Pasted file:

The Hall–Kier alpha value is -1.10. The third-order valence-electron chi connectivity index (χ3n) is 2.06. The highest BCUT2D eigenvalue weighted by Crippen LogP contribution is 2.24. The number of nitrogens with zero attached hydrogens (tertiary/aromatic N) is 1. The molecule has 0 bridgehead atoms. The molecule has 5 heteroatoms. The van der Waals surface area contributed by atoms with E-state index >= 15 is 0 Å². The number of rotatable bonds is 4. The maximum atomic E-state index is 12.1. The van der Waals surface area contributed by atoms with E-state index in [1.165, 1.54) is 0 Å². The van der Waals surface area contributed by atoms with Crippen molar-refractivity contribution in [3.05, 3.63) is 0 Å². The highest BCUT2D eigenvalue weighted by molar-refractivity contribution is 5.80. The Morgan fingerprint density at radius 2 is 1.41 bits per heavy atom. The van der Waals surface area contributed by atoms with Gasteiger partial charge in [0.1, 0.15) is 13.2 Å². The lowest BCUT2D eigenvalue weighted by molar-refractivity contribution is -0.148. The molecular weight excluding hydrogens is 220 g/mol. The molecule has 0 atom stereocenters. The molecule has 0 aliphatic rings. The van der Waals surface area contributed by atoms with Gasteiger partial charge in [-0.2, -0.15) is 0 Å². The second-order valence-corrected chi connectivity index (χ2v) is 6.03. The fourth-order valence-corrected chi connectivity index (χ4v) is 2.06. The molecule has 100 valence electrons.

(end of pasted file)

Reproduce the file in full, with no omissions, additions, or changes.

The Hall–Kier alpha value is -1.10. The third-order valence-electron chi connectivity index (χ3n) is 2.06. The highest BCUT2D eigenvalue weighted by Crippen LogP contribution is 2.24. The number of nitrogens with zero attached hydrogens (tertiary/aromatic N) is 1. The molecule has 0 bridgehead atoms. The molecule has 5 heteroatoms. The van der Waals surface area contributed by atoms with E-state index >= 15 is 0 Å². The number of rotatable bonds is 4. The maximum atomic E-state index is 12.1. The van der Waals surface area contributed by atoms with E-state index in [1.165, 1.54) is 0 Å². The van der Waals surface area contributed by atoms with Crippen molar-refractivity contribution in [3.05, 3.63) is 0 Å². The highest BCUT2D eigenvalue weighted by molar-refractivity contribution is 5.80. The Morgan fingerprint density at radius 2 is 1.41 bits per heavy atom. The van der Waals surface area contributed by atoms with Gasteiger partial charge in [0.1, 0.15) is 13.2 Å². The lowest BCUT2D eigenvalue weighted by molar-refractivity contribution is -0.148. The molecular weight excluding hydrogens is 220 g/mol. The molecule has 0 atom stereocenters. The molecule has 0 aliphatic rings. The van der Waals surface area contributed by atoms with Gasteiger partial charge in [-0.2, -0.15) is 0 Å². The second-order valence-corrected chi connectivity index (χ2v) is 6.03. The fourth-order valence-corrected chi connectivity index (χ4v) is 2.06. The molecule has 100 valence electrons.